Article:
Personally, I would much rather have a program where every adult citizen of the United States gets a stipend that is enough to survive on. It shouldn't be enough to live well, of course, but it should be enough that people can still live (i.e. enough for food and shelter). Then, if people want more, they need to work for it.

Comment Re:Minimum Wage = Inflation (Score 1) 1106

The worker that works directly with the general public is most likely a minimum wage earner. Grocers, fast food workers, and convenience store clerks are small sample of the types of jobs that pay minimum wage. You raise the minimum wage then you raise the price of goods sold at these retail outlets. This raises the CPI.

Only a tiny fraction of the money paid for those goods and services goes to the minimum wage employees. It really doesn't matter that those are the people the customer sees. Most of the money still goes to things like the managers' pay, building rent, wholesale purchase of the final goods, licensing payments, etc.

Comment Re:Minimum Wage = Inflation (Score 1) 1106

Right now inflation is around 1%-2%. We haven't had 5% inflation since the 80's.

But perhaps more to the point, inflation only increases interest rates just enough to correct for inflation. And it can only do this over time when people have learned to expect the new, higher inflation rate. There is a period of transition when inflation is moving from a low value to a high one where interest rates haven't yet been increased where spending is boosted. So yes, a sudden shock to increase inflation right now would help tremendously (and even more if the central bank signaled that it was willing to accept the new, higher inflation rate, rather than bring things back down to the current rate).

Comment Re:Yes, the minimum wage needs to be increased. (Score 1) 1106

So, people can't afford things any longer, and your solution is to lower the minimum wage still more? Why?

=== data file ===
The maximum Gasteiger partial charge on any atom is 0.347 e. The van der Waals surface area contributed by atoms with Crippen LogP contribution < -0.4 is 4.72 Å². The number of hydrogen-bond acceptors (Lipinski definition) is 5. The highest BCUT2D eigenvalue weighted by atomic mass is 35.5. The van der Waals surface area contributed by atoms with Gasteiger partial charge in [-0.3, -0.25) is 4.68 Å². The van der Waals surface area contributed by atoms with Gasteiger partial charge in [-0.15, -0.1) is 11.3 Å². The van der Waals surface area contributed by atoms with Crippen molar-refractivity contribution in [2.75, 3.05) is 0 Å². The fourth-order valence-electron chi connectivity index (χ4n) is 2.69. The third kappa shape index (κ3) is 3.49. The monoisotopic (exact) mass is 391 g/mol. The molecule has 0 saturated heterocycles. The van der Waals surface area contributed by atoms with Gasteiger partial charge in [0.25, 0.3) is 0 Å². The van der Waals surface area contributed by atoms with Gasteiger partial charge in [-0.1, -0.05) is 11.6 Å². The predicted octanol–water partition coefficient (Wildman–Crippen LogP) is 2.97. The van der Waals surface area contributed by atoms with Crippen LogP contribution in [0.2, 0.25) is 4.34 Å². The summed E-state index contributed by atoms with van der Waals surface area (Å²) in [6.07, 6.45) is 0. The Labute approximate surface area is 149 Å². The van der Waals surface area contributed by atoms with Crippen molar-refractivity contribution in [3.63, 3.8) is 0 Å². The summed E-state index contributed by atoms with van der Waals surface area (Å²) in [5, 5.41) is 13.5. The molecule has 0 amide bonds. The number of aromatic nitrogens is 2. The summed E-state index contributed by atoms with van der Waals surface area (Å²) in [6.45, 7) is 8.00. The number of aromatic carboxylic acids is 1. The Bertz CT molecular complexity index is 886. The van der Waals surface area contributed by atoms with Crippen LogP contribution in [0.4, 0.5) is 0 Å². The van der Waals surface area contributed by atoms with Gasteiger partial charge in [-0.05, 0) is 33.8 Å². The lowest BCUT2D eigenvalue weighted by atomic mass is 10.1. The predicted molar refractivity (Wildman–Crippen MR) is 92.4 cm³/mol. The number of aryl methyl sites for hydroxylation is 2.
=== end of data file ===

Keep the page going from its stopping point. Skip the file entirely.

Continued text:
And you really think that the problem right now is a lack of 'work ethic'? Seriously? You think that millions of people just decided around late 2008, early 2009 that they wanted to take a big, long vacation? That's what causes unemployment?

Comment Re:Minimum Wage = Inflation (Score 1) 1106

This is false. The minimum wage impacts the wages of only a fraction of the workforce, specifically the fraction that has control over the least amount of money in circulation.

But inflation would be a good thing right now anyway: inflation reduces the desire to save, which increases spending, which would help get us out of this slump. The minimum wage won't do much to get us there, though. Yes, much higher taxes on the wealthy would help as well, but far far less than a minimum wage increase (higher taxes on the wealthy should be pursued for reasons of reducing corruption and increasing economic fairness).

Comment Yes, the minimum wage needs to be increased. (Score 1) 1106

And it needs to be increased dramatically.

After the minimum wage was re-established in 1938, it was increased in the following decades along with worker productivity. This should seem reasonably fair: after all, if workers are to be paid in proportion to how much they have to offer, the minimum wage should increase with productivity.